By switching your focus away from yourself and instead focusing outward, you can reverse self-consciousness and focus more on others instead of yourself. This allows you to interact with people in ways that feel more natural, authentic, and enjoyable.
Here are some simple ways to reverse self-consciousness during a conversation:
- Focus on other people instead of yourself by listening more intently and showing interest in what others have to say
- Use one or more of your 5 senses to “ground” yourself and become more aware of your surroundings during times when you’re too focused on yourself
- Get out of the spotlight by getting another person to talk, asking questions, or getting their opinion or advice on something
A final bad mental habit to break is the tendency to focus on “what-if” thoughts that reflect your worst fears about what might happen in a social situation. These kinds of catastrophic thoughts only get you more worked up and nervous while doing nothing to help you feel more confident or capable of handling these situations.
If you have a tendency to think about worst-case scenarios of being rejected, humiliated, or hated, you can use one or more of these strategies to refocus your thoughts:
- Reframe your “what-if” thoughts by turning them into “even if” thoughts.
Example: “What if they don’t like me?” → “Even if they don’t like me, it’s not the end of the world.”
- Take power back from a what-if thought by making a plan.
Example: Instead of just listing all the bad things that could happen, try to make a plan of things you will do or say to make a good outcome more likely.
- Use mindfulness to become more present instead of thinking of what might happen later.
Example: List 3 things you can see or hear around you to become more attuned to your surroundings.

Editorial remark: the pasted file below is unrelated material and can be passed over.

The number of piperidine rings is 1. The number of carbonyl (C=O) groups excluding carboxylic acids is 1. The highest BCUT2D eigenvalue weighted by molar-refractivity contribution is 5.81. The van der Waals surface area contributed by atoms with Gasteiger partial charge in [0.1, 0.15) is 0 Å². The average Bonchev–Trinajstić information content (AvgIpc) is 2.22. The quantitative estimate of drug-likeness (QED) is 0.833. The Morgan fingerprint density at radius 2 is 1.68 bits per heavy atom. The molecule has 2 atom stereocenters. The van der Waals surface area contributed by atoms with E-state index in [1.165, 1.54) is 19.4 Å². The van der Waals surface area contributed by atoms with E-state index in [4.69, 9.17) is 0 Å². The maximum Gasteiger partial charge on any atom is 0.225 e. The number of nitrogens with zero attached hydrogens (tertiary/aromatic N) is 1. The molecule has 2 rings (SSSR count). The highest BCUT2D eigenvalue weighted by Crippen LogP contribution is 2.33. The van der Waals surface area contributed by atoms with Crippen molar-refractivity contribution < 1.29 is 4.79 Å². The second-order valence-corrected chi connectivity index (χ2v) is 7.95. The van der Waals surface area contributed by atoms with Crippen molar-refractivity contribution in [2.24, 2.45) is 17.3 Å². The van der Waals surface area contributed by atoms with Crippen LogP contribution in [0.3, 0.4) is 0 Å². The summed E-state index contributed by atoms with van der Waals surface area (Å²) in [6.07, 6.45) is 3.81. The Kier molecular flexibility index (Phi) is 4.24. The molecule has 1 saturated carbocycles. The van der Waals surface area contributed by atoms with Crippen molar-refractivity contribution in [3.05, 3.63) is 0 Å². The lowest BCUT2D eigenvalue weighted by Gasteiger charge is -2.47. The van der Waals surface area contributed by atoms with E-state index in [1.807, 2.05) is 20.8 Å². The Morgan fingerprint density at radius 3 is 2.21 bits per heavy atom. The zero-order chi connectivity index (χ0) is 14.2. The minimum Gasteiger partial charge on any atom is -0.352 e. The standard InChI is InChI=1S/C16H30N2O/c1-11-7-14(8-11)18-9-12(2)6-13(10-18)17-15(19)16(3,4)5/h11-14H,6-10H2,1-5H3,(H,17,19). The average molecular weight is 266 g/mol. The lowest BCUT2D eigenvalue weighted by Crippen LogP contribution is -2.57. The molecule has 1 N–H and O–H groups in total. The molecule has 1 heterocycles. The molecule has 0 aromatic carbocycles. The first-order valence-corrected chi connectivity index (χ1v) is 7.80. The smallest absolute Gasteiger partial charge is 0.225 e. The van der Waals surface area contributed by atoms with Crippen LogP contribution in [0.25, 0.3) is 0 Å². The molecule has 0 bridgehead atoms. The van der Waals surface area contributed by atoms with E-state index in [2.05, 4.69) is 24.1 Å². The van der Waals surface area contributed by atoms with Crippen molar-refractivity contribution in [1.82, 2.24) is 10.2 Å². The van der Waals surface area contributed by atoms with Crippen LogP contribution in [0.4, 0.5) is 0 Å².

Some people are able to completely overcome social anxiety and reduce their symptoms to the point where they no longer meet the diagnostic criteria. This is called “in remission” instead of “cured” because anxiety disorders are believed to be chronic, which means symptoms may reoccur later.
People with social anxiety disorder often feel very nervous interacting with people or being in certain social situations. They may dread these situations ahead of time, spend a lot of time worrying about what could go wrong, and often feel anxious and uncomfortable when they are in them.
Social anxiety is more common in teens and young adults and generally becomes less common as a person ages. There are exceptions to this, though, especially when an older adult is under a lot of stress, has a major life transition, or has a long period of infrequent interactions.
People are not born with social anxiety, but they may be born with certain risk factors that make them more likely to develop the condition. These include certain personality types (like neuroticism or introversion) or having a family history of anxiety or other mental illnesses.
The fastest way to overcome social anxiety is by facing your fears head on, which is called “exposure.” Exposure is most successful when it is done as a part of treatment under the guidance of a trained, licensed counselor or another professional who can guide and support you during this process.